Plaintiffs' argument would, of course, change all that and require us to decide whether and when the completion of an informal intake form with the CCRD may qualify as a "charge" with the EEOC. But without the plaintiffs' actual CCRD filings, or even some meaningful record evidence about their contents, we would be marching into an intercircuit split unable to contribute thoughtfully to the discussion or even fairly resolve this appeal, for we could not begin to say whether plaintiffs' filings meet even the minimum required to be considered a "charge" under any of the tests advanced by the circuit courts. Taking the most permissive standard applied by courts for determining whether submission of a questionnaire with a state entity constitutes a "charge" under Title VII, a plaintiff's state filing must satisfy the charge "content" regulations promulgated by the EEOC. See, e.g., Casavantes, 732 F.2d at 1443. The applicable EEOC regulations, in turn, require "a written statement sufficiently precise to identify the parties, and to describe generally the action or practices complained of." See 29 C.F.R. § 1601.12(b). Although this standard is not demanding, we simply cannot know whether it is satisfied in this case without an examination of plaintiffs' submission to the CCRD. Thus, for example, Title VII requires each discrete act of discrimination (such as termination, failure to promote, denial of transfer, or refusal to hire) to be described in and the subject of a timely filed charge. See Nat'l R.R. Passenger Corp. v. Morgan, 536 U.S. 101, 113 (2002); see also Davidson v. Am. Online, Inc., 337 F.3d 1179, 1184 (10th Cir. 2003) ("a claimant must file a charge of discrimination within the appropriate limitations period as to each such discrete act of discrimination that occurred"). That is, a plaintiff can bring a lawsuit for only those "unlawful employment practices" described in his or her administrative charge. Because we have no idea what acts of discrimination the plaintiffs in question included within their CCRD submission, we are in no position to assess what claims they may have preserved for litigation.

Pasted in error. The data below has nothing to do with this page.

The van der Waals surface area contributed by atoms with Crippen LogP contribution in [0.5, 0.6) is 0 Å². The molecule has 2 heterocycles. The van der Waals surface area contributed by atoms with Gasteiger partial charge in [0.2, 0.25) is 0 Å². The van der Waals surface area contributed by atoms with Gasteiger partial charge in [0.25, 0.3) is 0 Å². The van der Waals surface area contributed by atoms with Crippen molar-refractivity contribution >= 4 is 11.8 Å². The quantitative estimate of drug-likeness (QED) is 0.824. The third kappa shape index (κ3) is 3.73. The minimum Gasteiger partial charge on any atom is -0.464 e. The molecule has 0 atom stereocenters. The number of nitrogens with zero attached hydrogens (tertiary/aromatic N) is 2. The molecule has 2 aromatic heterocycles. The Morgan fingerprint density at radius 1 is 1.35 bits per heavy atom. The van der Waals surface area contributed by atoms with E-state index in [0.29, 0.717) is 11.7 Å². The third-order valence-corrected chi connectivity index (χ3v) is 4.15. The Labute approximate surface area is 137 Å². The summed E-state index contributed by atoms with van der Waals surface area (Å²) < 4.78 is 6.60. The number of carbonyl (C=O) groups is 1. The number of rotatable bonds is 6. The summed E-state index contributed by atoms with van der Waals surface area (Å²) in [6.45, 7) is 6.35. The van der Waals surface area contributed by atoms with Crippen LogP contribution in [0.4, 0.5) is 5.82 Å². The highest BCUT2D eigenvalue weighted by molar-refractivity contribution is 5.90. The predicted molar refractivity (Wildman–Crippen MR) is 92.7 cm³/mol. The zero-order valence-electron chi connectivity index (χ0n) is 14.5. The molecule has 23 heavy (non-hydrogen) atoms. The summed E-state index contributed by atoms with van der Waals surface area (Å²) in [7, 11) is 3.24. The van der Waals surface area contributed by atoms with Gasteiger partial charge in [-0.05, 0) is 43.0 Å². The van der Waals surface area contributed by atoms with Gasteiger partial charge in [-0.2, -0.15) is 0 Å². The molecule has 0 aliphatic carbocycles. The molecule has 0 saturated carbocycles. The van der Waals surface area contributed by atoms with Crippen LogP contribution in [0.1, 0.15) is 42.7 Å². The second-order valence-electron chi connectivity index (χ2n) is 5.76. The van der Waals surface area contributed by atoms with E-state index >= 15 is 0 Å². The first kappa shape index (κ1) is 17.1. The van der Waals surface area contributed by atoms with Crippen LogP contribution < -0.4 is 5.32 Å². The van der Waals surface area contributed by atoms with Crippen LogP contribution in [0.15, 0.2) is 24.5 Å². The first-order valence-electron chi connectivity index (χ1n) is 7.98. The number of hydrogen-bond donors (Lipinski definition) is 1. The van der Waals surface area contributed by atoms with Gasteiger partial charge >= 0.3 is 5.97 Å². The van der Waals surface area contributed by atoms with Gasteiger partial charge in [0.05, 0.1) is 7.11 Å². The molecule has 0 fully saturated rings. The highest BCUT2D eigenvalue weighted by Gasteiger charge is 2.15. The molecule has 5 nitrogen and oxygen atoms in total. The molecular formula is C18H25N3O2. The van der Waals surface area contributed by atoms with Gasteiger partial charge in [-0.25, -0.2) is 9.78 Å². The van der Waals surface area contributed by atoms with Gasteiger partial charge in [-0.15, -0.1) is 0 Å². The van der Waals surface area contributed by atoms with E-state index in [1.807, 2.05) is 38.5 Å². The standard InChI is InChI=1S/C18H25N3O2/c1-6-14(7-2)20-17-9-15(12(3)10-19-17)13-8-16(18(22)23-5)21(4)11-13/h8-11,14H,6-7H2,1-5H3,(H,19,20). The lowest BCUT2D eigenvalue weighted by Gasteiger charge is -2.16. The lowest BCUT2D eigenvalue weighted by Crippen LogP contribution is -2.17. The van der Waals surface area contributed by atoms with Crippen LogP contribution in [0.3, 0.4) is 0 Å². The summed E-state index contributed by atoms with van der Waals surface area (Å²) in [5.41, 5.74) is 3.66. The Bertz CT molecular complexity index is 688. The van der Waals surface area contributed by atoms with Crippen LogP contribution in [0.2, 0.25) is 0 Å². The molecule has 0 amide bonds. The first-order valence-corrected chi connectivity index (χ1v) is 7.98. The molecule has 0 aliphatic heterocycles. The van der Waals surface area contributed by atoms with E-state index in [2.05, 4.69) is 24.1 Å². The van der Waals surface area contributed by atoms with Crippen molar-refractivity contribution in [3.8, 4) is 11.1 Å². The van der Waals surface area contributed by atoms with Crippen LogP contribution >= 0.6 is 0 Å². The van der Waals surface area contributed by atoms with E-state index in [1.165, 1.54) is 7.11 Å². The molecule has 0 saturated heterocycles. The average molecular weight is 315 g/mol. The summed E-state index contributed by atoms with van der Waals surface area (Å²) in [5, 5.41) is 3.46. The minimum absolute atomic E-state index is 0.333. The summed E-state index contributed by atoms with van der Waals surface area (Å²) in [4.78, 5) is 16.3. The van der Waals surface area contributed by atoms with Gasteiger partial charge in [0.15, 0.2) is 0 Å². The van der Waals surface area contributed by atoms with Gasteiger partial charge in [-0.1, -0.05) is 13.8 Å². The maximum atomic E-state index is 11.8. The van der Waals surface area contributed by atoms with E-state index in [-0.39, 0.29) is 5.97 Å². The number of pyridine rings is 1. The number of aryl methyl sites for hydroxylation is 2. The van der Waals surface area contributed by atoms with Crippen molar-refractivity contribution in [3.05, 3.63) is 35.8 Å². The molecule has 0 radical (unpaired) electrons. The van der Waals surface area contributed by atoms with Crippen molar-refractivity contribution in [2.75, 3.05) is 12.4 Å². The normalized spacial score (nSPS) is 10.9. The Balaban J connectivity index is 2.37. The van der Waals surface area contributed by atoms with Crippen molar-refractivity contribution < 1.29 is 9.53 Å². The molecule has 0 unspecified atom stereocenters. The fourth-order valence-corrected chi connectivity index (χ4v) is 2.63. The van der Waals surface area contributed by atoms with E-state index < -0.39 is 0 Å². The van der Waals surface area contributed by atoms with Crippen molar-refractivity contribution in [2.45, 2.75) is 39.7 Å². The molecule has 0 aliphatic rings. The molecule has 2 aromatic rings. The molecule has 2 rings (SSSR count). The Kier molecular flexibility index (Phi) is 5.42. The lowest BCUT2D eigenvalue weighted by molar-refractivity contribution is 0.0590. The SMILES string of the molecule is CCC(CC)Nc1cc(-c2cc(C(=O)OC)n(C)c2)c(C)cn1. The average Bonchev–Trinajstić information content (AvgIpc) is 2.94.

We find ourselves in an equally problematic position with respect to the question whether the alleged submission to the CCRD was ever "filed" with the EEOC in the requisite 300 day period. See 42 U.S.C. § 2000e-5(e)(1); see also Ledbetter, 127 S. Ct. at 2177. Even assuming that plaintiffs' unproduced state submissions qualify as "charges," we do not know when they were "filed" with the EEOC. If plaintiffs asked the CCRD to forward their "charges" to the EEOC, a filing would have been effected under EEOC regulations at most 60 days later, on October 16, 1999. See 29 C.F.R. § 1601.13(b)(1). However, if plaintiffs did not so request, the CCRD documents would not have been filed with the EEOC unless (i) plaintiffs filed them with the EEOC themselves, or (ii) plaintiffs alleged and provided evidence of the existence of a worksharing agreement whereby the CCRD acted as the agent of the EEOC for purposes of accepting a charge even in the absence of a forwarding request. See, e.g., Johnson v. J.B. Hunt Transp., Inc., 280 F.3d 1125, 1129-30 (7th Cir. 2002) (holding that, in light of a worksharing agreement between the state agency and the EEOC, a charge of discrimination filed with the state agency was "properly filed with the EEOC" on the same date). Because the record before us does not include plaintiffs' CCRD submission, and because there is no other evidence in the record suggesting that either a forwarding request was made or that a worksharing agreement existed, we simply cannot know whether plaintiffs "filed" within the requisite statutory time period. C

Recognizing the limits of the record before us, plaintiffs offer two fallback arguments.